One Scientist’s Quest to Bring DNA Sequencing to Every Sick Kid

Although doctors didn’t know how to cure Massimo’s leukodystrophy, they knew enough about his disease that they could tell the Damianis what had helped other patients. One of those interventions was giving him high doses of a steroid. For 18 months, Massimo, whose irritability made it difficult to go out, was happier and more engaged with people, until the medicine lost its effectiveness.

But the parents they met whose children were similarly affected often had the best advice. “You start to share your stories, and you learn what works and what doesn’t work,” Damiani says. One family suggested giving Massimo the drug baclofen through an implant that injected it into his spine to relieve the stiffness in his legs.

Other parents explained how they soothed their young daughter who, like, Massimo became inconsolable for an hour at a time after being exposed to bright lights or sudden noises. The trick was to put the child in a quiet, dark room in his underwear, and he calmed down within five minutes. “This girl gave Massimo a voice, and he only had a voice because he had a diagnosis,” Damiani says.

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The end of Massimo’s diagnostic odyssey also meant doctors could stop invasive testing. “He would have needles stuck in him, anesthesia, and claustrophobic MRIs,” Damiani says. “When he had to get a muscle biopsy, they used a device that looked like a small apple corer to take out a piece of his arm muscle. It felt terrible as a parent that he only associated doctors with pain.”

A diagnosis improved Massimo’s life. It was also the first step toward finding a cure. It was hope.

When the genetic link to Massimo’s illness was identified, the team celebrated with an official patch and “Mission Accomplished” certificate.


Sinead Kennedy

Taft was now a father to a year-old baby girl, and he was surprised at the emotion that would surface within him whenever she cried out in pain. Fatherhood had connected him to the struggle of parents with sick children in a whole new way. In the meantime, he and Damiani had developed a deep friendship, and he was constantly moved by the father’s devotion to his son.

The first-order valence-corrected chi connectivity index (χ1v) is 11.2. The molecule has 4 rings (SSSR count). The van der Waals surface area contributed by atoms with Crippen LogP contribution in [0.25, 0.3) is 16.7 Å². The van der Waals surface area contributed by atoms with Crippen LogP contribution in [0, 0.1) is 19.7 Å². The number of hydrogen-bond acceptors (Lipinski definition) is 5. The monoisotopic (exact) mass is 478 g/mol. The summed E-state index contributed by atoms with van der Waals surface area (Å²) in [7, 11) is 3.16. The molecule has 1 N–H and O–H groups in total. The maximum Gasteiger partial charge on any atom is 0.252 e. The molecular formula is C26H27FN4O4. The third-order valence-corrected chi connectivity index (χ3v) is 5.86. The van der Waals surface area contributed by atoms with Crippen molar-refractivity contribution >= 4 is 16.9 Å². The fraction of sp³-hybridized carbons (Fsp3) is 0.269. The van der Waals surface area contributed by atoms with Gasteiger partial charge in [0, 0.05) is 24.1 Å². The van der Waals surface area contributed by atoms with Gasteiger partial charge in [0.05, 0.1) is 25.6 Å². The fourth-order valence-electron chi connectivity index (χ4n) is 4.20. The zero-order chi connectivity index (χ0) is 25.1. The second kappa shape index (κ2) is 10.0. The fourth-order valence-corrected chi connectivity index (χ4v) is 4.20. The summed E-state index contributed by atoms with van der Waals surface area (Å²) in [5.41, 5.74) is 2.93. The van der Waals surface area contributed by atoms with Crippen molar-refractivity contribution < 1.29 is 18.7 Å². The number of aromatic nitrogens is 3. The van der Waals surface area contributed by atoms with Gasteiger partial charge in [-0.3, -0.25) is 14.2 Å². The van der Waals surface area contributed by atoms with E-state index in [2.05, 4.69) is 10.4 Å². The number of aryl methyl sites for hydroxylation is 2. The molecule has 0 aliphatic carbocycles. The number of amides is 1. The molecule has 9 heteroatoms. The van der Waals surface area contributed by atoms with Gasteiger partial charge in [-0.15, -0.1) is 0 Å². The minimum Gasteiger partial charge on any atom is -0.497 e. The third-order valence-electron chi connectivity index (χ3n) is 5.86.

Taft originally had taken on the challenge of helping the Damianis to do something good at the time, but he couldn’t ignore the fact that the experience had given him a new purpose—in a field where he could make an immediate impact.

Every year, Taft had a tradition. He’d sit in the Brisbane library overlooking the river with a big piece of butcher paper. He’d write down his goals—or ask the big questions he wanted to answer—and then make more lists and draw lines and arrows to see if he was on the right path.

But this Saturday morning he quickly asked himself the most direct question of all about his new calling: “How would I feel if I dropped all of that?”

Within a couple weeks, he contacted a colleague at Illumina and asked if there was a place for him there. “It’s funny you should call now,” he remembers her saying. “[Chief scientist and VP] David Bentley and Jay Flatley were just asking about you.”

In April 2014, Taft was hired as the director of scientific research at Illumina, three months after the $1,000 genome was announced to the public. The family—now with a son on the way—had moved back to his hometown of San Diego for the job. On his first day, Taft handed Bentley, his new boss, a four-page document outlining his vision for the future of personalized medicine. “I want to bring a genome to every kid who needs one,” he told him. “We start small and then we scale globally.”

Taft had proposed opening a clinic at Illumina, but that wasn’t practical. Instead, the company would focus on partnering with hospitals and helping them set up labs. In the process they’d be getting more research results, showing people in the clinics the value of genetic sequencing, training a workforce, continuing to develop sequencing technology, and improving the interpretation of vast amounts of data.

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